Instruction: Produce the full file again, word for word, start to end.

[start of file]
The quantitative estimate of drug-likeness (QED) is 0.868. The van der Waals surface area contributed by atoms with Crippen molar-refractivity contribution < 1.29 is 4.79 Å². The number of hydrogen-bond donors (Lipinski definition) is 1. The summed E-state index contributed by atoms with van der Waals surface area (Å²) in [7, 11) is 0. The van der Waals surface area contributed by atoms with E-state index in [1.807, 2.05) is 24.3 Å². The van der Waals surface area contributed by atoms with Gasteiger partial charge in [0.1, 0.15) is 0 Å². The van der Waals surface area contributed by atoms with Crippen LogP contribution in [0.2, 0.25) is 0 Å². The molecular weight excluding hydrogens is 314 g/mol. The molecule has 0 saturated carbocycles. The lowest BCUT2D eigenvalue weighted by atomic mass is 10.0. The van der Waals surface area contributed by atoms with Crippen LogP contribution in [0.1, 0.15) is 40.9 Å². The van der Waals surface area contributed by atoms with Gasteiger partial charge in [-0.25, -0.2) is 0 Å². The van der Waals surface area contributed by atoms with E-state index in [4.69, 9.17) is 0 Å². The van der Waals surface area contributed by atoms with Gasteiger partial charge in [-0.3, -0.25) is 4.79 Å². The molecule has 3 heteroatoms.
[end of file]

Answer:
The quantitative estimate of drug-likeness (QED) is 0.868. The van der Waals surface area contributed by atoms with Crippen molar-refractivity contribution < 1.29 is 4.79 Å². The number of hydrogen-bond donors (Lipinski definition) is 1. The summed E-state index contributed by atoms with van der Waals surface area (Å²) in [7, 11) is 0. The van der Waals surface area contributed by atoms with E-state index in [1.807, 2.05) is 24.3 Å². The van der Waals surface area contributed by atoms with Gasteiger partial charge in [0.1, 0.15) is 0 Å². The van der Waals surface area contributed by atoms with Crippen LogP contribution in [0.2, 0.25) is 0 Å². The molecular weight excluding hydrogens is 314 g/mol. The molecule has 0 saturated carbocycles. The lowest BCUT2D eigenvalue weighted by atomic mass is 10.0. The van der Waals surface area contributed by atoms with Crippen LogP contribution in [0.1, 0.15) is 40.9 Å². The van der Waals surface area contributed by atoms with Gasteiger partial charge in [-0.25, -0.2) is 0 Å². The van der Waals surface area contributed by atoms with E-state index in [4.69, 9.17) is 0 Å². The van der Waals surface area contributed by atoms with Gasteiger partial charge in [-0.3, -0.25) is 4.79 Å². The molecule has 3 heteroatoms.